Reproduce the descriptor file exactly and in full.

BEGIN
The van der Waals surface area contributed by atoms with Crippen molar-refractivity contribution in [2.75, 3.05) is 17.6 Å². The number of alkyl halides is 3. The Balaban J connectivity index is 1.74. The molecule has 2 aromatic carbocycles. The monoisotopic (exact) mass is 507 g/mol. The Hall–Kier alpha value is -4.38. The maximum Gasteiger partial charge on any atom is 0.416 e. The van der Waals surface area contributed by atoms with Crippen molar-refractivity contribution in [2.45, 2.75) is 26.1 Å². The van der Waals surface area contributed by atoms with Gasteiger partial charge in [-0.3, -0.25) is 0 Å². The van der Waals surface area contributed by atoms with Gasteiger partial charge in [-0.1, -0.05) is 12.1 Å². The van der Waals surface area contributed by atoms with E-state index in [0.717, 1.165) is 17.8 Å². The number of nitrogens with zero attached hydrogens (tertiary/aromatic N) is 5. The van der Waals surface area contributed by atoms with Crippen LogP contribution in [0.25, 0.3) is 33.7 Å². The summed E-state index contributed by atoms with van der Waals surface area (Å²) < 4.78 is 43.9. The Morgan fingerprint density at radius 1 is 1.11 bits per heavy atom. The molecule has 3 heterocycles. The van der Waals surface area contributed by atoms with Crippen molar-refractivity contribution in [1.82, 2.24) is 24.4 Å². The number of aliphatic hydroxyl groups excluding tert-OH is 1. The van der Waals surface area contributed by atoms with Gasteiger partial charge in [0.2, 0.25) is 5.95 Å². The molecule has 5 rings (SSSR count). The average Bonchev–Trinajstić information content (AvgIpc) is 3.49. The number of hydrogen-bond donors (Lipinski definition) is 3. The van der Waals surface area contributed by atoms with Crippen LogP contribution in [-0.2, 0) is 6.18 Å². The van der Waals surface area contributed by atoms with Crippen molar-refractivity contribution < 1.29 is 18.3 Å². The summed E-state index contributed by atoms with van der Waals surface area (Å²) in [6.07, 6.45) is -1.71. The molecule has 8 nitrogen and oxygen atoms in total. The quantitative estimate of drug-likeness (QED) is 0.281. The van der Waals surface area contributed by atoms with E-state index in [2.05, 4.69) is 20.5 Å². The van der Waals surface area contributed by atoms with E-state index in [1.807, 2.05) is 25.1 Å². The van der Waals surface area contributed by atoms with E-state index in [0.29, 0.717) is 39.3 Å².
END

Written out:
The van der Waals surface area contributed by atoms with Crippen molar-refractivity contribution in [2.75, 3.05) is 17.6 Å². The number of alkyl halides is 3. The Balaban J connectivity index is 1.74. The molecule has 2 aromatic carbocycles. The monoisotopic (exact) mass is 507 g/mol. The Hall–Kier alpha value is -4.38. The maximum Gasteiger partial charge on any atom is 0.416 e. The van der Waals surface area contributed by atoms with Crippen molar-refractivity contribution in [2.45, 2.75) is 26.1 Å². The van der Waals surface area contributed by atoms with Gasteiger partial charge in [-0.3, -0.25) is 0 Å². The van der Waals surface area contributed by atoms with Gasteiger partial charge in [-0.1, -0.05) is 12.1 Å². The van der Waals surface area contributed by atoms with E-state index in [0.717, 1.165) is 17.8 Å². The number of nitrogens with zero attached hydrogens (tertiary/aromatic N) is 5. The van der Waals surface area contributed by atoms with Crippen LogP contribution in [0.25, 0.3) is 33.7 Å². The summed E-state index contributed by atoms with van der Waals surface area (Å²) < 4.78 is 43.9. The Morgan fingerprint density at radius 1 is 1.11 bits per heavy atom. The molecule has 3 heterocycles. The van der Waals surface area contributed by atoms with Crippen molar-refractivity contribution in [1.82, 2.24) is 24.4 Å². The number of aliphatic hydroxyl groups excluding tert-OH is 1. The van der Waals surface area contributed by atoms with Gasteiger partial charge in [0.2, 0.25) is 5.95 Å². The molecule has 5 rings (SSSR count). The average Bonchev–Trinajstić information content (AvgIpc) is 3.49. The number of hydrogen-bond donors (Lipinski definition) is 3. The van der Waals surface area contributed by atoms with Crippen LogP contribution in [-0.2, 0) is 6.18 Å². The van der Waals surface area contributed by atoms with Crippen molar-refractivity contribution < 1.29 is 18.3 Å². The summed E-state index contributed by atoms with van der Waals surface area (Å²) in [6.07, 6.45) is -1.71. The molecule has 8 nitrogen and oxygen atoms in total. The quantitative estimate of drug-likeness (QED) is 0.281. The van der Waals surface area contributed by atoms with E-state index in [2.05, 4.69) is 20.5 Å². The van der Waals surface area contributed by atoms with E-state index in [1.807, 2.05) is 25.1 Å². The van der Waals surface area contributed by atoms with E-state index in [0.29, 0.717) is 39.3 Å².